The company was founded in 2008 by Andreas Lips and has raised $13.8 million in total funding. At this time, Greenlots employs 51 to 100 individuals and deployed about 54,000 public EV charging stations across the US and Canada. However, it is worth noting that Shell acquired the company in early 2019.

Subscriptions are not available at Greenlots. Instead, this network prefers the electric car charging infrastructure, which allows anybody to plug in, pay, and charge their vehicle. Once your electric vehicle is connected, you have three alternatives for making a payment: credit card, smartphone app, or phone. You do not need to log in to charge your card, but you may if you want to receive notifications, view your charging history, and see where you’ve come from.

Sources: Chargehub, Crunchbase

4. EVBox

Headquarters: Amsterdam, Netherlands

Founder(s): Huub Rothengatter, Bram van de Leur

Year Founded: 2010

EVBox is a leading global manufacturer of electric vehicle charging stations and charging management software. Based in the Netherlands, EVBox’s estimated annual revenue is currently $359.6 million per year. It has 762 employees and reported an average growth rate of 6%  last year. The EVBox network has installed charging stations in 10879 charging areas around the world, including those in Europe, Asia, North America, Africa, and Oceania.

The company was founded by Huub Rothengatter and Bram van de Leur in 2010 after they recognized that there was a need for a more reliable way to charge electric vehicles than what was currently available on the market. Despite a failed IPO in December 2021, EVBox remains a popular EV charging station nationwide.

They decided to create their own system from scratch rather than modify an existing one because it would allow them to develop something that was truly unique and would provide customers with better service at a lower cost than other options on the market today. They have raised over $15.1K from investors such as NYSERDA and ACRE.

Sources: Crunchbase, EVBox

5. Envision Solar

Headquarters: San Diego, California, United States

Founder(s): Robert Noble

Year Founded: 2006

Envision Solar was founded in 2006 by the pioneering environmental architect Robert Noble, with a unique offering of smart, high-quality solar with appealing and distinctive design. In addition to advertising a company’s environmental credentials, the Solar Tree® structure provides clean energy and improves the aesthetics of any parking lot.

Envision Solar develops and installs solar-powered structures that generate electricity from sunlight. The Solar Tree® is an artful structure that can be used for a variety of applications including solar tree lights, solar trees for retail stores and restaurants, and solar parking canopies.

The company has built over 1,000 Solar Trees® across North America since it was founded in 2006. Envision Solar has raised $2.1 million in funding from investors including Paycheck Protection Program. Envision Solar currently has 81 employees and is privately owned. To date, Envision Solar has successfully deployed over 23,000 charging stations.

Their Solar Tree® structure has won several awards and is maybe the most iconic image of a solar shade structure in the world. When it comes to today’s enterprises, it’s critical to make a strong environmental statement to consumers and employees, therefore they equip you with everything you need to do so. Because of their vision, knowledge, and attention to environmental and design challenges, they are the industry leader.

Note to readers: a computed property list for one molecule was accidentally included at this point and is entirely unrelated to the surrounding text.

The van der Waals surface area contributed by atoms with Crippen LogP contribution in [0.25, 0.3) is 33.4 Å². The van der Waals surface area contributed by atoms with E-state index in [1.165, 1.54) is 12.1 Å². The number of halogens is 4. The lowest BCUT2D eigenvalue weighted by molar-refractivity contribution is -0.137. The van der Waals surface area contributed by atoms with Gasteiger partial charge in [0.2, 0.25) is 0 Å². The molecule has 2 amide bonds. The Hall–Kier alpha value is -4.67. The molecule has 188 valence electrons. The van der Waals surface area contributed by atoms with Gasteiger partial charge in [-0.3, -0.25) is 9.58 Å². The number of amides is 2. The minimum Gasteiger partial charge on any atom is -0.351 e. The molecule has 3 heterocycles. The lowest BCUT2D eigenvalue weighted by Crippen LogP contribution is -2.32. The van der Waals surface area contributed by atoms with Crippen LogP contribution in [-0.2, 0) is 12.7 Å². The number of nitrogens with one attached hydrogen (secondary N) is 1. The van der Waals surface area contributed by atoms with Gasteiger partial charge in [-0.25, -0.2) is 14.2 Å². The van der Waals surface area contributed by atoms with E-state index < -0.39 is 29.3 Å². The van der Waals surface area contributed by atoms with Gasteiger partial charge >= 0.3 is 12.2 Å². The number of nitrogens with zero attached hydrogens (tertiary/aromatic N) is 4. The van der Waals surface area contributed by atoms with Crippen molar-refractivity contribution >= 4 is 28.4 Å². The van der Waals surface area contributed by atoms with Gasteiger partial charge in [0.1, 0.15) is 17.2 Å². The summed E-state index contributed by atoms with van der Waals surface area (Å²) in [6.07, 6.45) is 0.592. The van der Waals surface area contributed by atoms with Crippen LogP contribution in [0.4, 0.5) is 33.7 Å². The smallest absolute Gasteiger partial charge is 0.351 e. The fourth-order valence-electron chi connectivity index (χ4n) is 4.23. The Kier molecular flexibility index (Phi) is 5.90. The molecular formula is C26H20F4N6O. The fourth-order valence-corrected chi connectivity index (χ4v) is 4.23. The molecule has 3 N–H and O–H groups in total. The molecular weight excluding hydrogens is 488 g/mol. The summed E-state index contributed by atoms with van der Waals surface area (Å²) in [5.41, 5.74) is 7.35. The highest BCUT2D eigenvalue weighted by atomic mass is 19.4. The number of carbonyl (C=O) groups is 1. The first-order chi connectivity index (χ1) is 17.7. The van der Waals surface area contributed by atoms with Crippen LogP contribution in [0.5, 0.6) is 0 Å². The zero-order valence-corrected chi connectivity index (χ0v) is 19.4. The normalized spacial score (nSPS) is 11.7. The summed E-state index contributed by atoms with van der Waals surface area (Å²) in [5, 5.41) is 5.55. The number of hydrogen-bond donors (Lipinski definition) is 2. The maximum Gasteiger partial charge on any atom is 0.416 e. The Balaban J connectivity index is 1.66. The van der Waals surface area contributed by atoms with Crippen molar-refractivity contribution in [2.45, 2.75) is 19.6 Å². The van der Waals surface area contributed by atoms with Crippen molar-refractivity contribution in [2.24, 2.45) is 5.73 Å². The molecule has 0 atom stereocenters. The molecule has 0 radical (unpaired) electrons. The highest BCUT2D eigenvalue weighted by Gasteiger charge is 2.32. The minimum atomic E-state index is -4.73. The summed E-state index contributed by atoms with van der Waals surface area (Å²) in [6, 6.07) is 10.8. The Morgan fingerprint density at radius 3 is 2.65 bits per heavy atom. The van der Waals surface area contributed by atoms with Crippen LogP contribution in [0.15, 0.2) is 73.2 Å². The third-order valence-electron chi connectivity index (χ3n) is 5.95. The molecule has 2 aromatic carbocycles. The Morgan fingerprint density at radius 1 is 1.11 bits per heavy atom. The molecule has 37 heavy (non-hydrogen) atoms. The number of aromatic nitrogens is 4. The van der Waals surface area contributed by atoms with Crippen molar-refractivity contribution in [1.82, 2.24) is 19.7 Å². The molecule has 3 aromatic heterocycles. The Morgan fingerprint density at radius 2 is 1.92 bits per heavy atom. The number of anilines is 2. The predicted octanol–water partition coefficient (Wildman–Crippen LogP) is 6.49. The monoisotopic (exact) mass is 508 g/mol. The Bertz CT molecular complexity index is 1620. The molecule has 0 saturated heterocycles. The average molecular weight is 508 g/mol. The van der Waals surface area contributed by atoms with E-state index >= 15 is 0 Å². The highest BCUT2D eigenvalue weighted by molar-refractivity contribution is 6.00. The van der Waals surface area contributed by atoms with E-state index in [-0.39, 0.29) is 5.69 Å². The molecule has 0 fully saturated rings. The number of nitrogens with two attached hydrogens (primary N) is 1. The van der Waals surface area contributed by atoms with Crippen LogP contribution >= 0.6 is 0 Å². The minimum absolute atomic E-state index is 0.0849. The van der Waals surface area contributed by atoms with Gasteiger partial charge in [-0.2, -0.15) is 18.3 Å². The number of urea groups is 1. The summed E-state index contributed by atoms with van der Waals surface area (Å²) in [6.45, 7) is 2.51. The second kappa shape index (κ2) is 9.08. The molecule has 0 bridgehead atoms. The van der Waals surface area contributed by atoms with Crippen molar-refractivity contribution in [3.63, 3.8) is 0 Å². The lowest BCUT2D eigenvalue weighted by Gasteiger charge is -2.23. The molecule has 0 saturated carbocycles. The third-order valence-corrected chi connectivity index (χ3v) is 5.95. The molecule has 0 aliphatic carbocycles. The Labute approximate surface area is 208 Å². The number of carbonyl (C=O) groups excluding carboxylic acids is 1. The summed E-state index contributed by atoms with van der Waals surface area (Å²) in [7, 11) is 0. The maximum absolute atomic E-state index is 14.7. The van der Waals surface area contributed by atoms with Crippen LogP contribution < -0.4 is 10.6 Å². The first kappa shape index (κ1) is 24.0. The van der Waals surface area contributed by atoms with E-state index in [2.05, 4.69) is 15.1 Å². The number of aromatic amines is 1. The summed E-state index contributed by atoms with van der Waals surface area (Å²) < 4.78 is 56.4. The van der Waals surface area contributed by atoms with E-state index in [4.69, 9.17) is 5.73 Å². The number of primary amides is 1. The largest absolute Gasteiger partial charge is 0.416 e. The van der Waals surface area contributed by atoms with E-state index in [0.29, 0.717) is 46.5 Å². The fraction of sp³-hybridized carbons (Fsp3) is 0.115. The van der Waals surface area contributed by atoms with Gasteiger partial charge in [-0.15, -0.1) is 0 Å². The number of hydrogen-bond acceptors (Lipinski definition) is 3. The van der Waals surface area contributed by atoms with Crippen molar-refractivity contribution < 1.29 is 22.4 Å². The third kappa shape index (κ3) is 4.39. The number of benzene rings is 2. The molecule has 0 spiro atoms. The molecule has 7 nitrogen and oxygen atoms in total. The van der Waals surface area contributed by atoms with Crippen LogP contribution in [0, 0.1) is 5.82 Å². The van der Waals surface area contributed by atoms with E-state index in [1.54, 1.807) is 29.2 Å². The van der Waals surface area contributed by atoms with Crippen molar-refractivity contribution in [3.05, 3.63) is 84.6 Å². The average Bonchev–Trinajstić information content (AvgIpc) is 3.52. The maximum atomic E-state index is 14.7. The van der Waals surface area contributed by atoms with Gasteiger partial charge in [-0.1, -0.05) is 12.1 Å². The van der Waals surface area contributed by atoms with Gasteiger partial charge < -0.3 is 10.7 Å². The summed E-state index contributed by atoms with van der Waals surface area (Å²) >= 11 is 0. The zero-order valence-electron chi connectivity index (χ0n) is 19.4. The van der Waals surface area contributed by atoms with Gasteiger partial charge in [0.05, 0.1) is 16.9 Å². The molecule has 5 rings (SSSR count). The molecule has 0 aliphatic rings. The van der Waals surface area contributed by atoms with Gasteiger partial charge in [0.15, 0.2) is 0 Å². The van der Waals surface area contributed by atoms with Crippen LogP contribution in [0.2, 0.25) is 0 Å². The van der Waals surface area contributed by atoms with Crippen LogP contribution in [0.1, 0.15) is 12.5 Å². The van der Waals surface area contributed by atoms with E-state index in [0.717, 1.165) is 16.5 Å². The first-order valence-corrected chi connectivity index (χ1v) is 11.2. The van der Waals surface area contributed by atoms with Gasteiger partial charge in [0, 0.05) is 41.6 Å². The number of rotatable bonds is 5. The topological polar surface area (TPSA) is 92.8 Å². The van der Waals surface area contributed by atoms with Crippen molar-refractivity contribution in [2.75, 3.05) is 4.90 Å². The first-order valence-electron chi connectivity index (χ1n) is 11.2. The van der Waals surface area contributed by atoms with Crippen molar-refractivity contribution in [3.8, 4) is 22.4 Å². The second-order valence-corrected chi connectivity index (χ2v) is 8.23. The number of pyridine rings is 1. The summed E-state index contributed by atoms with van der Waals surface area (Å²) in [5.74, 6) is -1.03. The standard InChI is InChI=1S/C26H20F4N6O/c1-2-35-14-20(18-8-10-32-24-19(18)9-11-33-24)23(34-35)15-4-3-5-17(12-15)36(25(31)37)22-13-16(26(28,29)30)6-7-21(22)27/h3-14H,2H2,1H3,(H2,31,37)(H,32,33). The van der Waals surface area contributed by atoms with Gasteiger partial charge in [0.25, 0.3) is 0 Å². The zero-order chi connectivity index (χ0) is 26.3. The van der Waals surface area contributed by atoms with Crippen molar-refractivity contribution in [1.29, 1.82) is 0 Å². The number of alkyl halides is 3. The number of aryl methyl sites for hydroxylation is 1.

EV ARCTM is the world’s first entirely automated electric car charging station (Electric Vehicle Autonomous Renewable Charger). It was developed and produced in the United States by Envision Solar, and it is ADA-compliant, so it can fit in a standard parking space.

Sources: CMTC

6. SWTCH Energy

Headquarters: Toronto, Ontario, Canada

Founder(s): Laura Bryson

Year Founded: 2016

SWTCH offers cutting-edge EV charging and energy management solutions for densely populated metropolitan areas. Electric vehicle drivers benefit from the company’s changes to the charging process, and charging station owners get more money.

SWTCH’s estimated annual revenue is currently $3.5M per year. The company has 24 employees and an estimated revenue per employee of $147,000. The company’s estimated revenue per employee is much higher than the industry average of $43,000. This indicates that SWTCH has a high return on investment (ROI) due to their high-quality end-to-end and scalable energy management solutions accompanied by their electric vehicle charging technology.

The SWTCH team includes experts in software development, electrical engineering, mechanical engineering, and business strategy who work together to create innovative solutions for EV charging stations worldwide. To date, the company has reported having over 400 charging stations across Canada.

To ensure long-term scalability and flexibility, all SWTCH technology is built on open communication standards. SWTCH’s ultimate goal is to increase EV charging accessibility while also guaranteeing that EVs can be appropriately integrated into the transition to decarbonized infrastructure.

SWTCH’s scalable, future-proof electric car charging and energy management solutions may benefit metropolitan areas with significant population densities. This company provides end-to-end service, supplying, implementing, and managing electric car charging infrastructure adapted to each customer’s and location’s individual needs. SWTCH technology is based on the Open Charge Point Protocol (OCPP), an open standard for electric car charging that provides the most freedom and choice to customers.

Sources: Crunchbase, Greentown Labs

7. IoTecha

Headquarters: Piscataway, New Jersey, United States

Founder(s): Michael Macaluso, Oleg Logvinov

Year Founded: 2015